An entry for the Blogging from A to Z in April challenge.
A true story I wrote about myself in the early 2000s. I was practicing writing in third person; Anne was me at an earlier age.
Yellow worked itself into Anne’s life in an odd sort of way. She wasn’t really aware of the color before an aha situation. She knew yellow existed, of course, but it wasn’t in her color wheel, so she wouldn’t wear it. Wouldn’t even use it as an accent color in her decorating.
Anne’s favorite color was blue, so she wore blue, ate off blue, and sat on blue. Until the day when her favorite color changed. At that time, Anne was considering a job change and expressed her pro and con dilemma to a friend. “You must read Barbara Sher’s Wishcraft,” the friend said, “and work the exercises. It will help you decide what to do.”
Always interested in what she wanted to be when she grew up, Anne, at age 54, checked the book out of the library. Sitting on her blue velvet chair, Anne read, “Answer the following questions quickly, without thinking.” She picked up her pencil and read the question that would change her life. “What is your favorite color?” A second later, she saw the word “yellow.” How did it get there? Had she written it? She must have. No one else was in the room except her napping husband.
When her daughter dropped in that evening, Anne recounted the yellow story. Several times. Her daughter threw a look across the room at her dad. “This is not the first time mom has flipped.” She soon tired of her mom’s colorful rambling. “I need to go,” she said, extending her hand. “It’s been good getting to know you, yellow. I guess it’s about time we met.”
Yellow became a joke for Anne’s family. But it was not a joke for her. If her unconscious was telling her that her favorite color was yellow, she wanted to get to know it. Yellow might even help her discover what she wanted to be when she grew up.
To get acquainted, Anne painted a bedroom yellow. Not only was a yellow room new for Anne, but, for the first time, she decided she needed to do all the painting herself. And the prep work. Patching walls, removing outlet covers, taking down mini-blinds. Her husband acted as if he were seeing a mirage.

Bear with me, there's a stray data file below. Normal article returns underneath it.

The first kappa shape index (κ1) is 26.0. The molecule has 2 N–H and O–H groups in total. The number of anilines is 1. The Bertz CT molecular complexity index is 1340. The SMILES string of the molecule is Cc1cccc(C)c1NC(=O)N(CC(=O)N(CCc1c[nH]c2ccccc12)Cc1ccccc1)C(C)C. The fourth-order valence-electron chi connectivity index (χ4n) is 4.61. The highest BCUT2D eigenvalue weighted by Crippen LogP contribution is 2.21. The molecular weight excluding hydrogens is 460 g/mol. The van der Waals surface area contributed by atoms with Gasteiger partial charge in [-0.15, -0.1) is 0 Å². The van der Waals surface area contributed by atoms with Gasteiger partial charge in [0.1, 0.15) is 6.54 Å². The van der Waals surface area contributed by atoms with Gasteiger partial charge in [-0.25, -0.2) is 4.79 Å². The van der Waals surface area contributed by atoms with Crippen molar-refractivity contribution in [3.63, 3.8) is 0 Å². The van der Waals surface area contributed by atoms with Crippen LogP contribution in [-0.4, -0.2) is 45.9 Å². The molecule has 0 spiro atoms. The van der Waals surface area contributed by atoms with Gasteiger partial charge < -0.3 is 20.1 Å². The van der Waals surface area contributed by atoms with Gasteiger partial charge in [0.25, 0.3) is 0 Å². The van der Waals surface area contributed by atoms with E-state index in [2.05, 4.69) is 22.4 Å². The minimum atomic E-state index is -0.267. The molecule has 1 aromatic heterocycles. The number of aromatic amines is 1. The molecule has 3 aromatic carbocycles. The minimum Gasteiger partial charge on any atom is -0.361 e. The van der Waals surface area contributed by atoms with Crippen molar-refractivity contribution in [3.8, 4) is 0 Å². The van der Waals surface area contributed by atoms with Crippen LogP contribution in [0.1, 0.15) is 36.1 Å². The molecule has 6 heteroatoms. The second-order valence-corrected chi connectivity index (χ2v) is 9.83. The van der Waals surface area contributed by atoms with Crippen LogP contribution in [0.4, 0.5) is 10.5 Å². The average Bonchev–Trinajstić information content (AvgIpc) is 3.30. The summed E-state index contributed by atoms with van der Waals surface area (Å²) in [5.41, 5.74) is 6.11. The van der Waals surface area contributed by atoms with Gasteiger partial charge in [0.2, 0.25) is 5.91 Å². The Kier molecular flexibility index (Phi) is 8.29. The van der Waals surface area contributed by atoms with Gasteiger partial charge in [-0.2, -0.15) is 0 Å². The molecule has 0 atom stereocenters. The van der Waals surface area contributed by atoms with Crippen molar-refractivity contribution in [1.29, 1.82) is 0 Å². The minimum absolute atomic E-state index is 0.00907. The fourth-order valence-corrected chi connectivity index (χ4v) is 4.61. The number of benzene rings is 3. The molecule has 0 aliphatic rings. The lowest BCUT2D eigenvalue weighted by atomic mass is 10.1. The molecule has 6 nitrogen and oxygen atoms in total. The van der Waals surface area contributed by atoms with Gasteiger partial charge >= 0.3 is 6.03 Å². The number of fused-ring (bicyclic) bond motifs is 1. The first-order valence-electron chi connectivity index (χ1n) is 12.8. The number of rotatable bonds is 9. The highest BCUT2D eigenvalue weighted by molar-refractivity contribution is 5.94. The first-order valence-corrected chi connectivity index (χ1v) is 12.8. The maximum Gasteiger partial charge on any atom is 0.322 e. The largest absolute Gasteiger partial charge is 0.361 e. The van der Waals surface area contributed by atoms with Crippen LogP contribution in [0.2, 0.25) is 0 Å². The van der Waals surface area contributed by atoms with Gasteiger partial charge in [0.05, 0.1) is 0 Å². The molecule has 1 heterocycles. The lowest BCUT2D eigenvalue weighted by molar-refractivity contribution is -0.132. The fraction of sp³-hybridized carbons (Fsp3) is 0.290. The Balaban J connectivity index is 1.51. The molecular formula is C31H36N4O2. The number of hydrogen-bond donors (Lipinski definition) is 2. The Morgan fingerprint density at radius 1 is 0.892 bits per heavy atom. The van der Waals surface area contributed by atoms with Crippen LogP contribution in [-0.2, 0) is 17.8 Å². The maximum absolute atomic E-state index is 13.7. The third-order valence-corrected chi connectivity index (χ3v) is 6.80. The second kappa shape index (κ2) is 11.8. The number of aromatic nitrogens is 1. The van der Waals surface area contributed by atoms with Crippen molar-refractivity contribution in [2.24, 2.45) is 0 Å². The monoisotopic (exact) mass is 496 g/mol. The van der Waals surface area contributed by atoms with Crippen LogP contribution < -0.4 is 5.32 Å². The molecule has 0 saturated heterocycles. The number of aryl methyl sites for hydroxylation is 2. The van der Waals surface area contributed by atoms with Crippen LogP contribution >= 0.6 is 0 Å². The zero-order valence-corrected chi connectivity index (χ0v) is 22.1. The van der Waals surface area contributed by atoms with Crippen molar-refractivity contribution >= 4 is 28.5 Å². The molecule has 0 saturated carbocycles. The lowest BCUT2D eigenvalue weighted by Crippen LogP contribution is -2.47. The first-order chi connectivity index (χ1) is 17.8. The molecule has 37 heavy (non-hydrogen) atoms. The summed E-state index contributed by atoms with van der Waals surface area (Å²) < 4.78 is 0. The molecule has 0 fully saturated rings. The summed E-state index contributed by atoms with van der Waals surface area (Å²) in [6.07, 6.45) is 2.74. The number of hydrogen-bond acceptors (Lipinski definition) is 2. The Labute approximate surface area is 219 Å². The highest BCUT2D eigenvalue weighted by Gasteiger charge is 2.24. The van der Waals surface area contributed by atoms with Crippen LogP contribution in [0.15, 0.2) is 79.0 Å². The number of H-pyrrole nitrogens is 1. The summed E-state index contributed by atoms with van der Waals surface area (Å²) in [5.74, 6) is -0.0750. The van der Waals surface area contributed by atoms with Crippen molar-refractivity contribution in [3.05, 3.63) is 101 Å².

There was something about yellow that nudged Anne to greater heights. Even on the ladder with the roller roiling her triceps, Anne refused her husband’s offers to help. There was no giving in now. Anne was yellow, and she could do this alone. Three days and three coats later, the room was yellow. Very yellow. To celebrate her accomplishment, Anne held an open house for her friends. She served lemonade.
Anne’s next yellow project happened accidentally. Walking among a crowd of tourists in Lake Geneva, she spotted a yellow sweatshirt on a manikin in a store window. “Stop,” she commanded her husband. “That shirt. That’s my color. I must have it.” Her husband, beyond surprise, said, “Be my guest. I’ll wait for you out here.” The price tag was triple what Anne had ever paid for a sweatshirt.
Wearing her new shirt with its print of wildflowers lightened Anne’s mood. Other yellow things began creeping into her closet and decorating. The swap from blue to yellow switched Anne’s brain circuitry to wonder what intrinsic meaning the color yellow held for her.
She sat down with herself—on her new yellow Lazy-Boy—to ponder. Yellow, what could it mean? Surely not simply clothes or decorating colors. What in her past could have been yellow that would have produced a positive unconscious association? Memories of the summer she was 16 jumped into her mind. Baking on the beach with girlfriends. Giggling about boys and biology. Gritting hot grains of sand between her fingers. Being free to simply be.
Anne knew, now, she would never have to decide what she wanted to be when she grew up. She would not have to grow up. She was yellow, and she was free to be…whatever she wanted to be.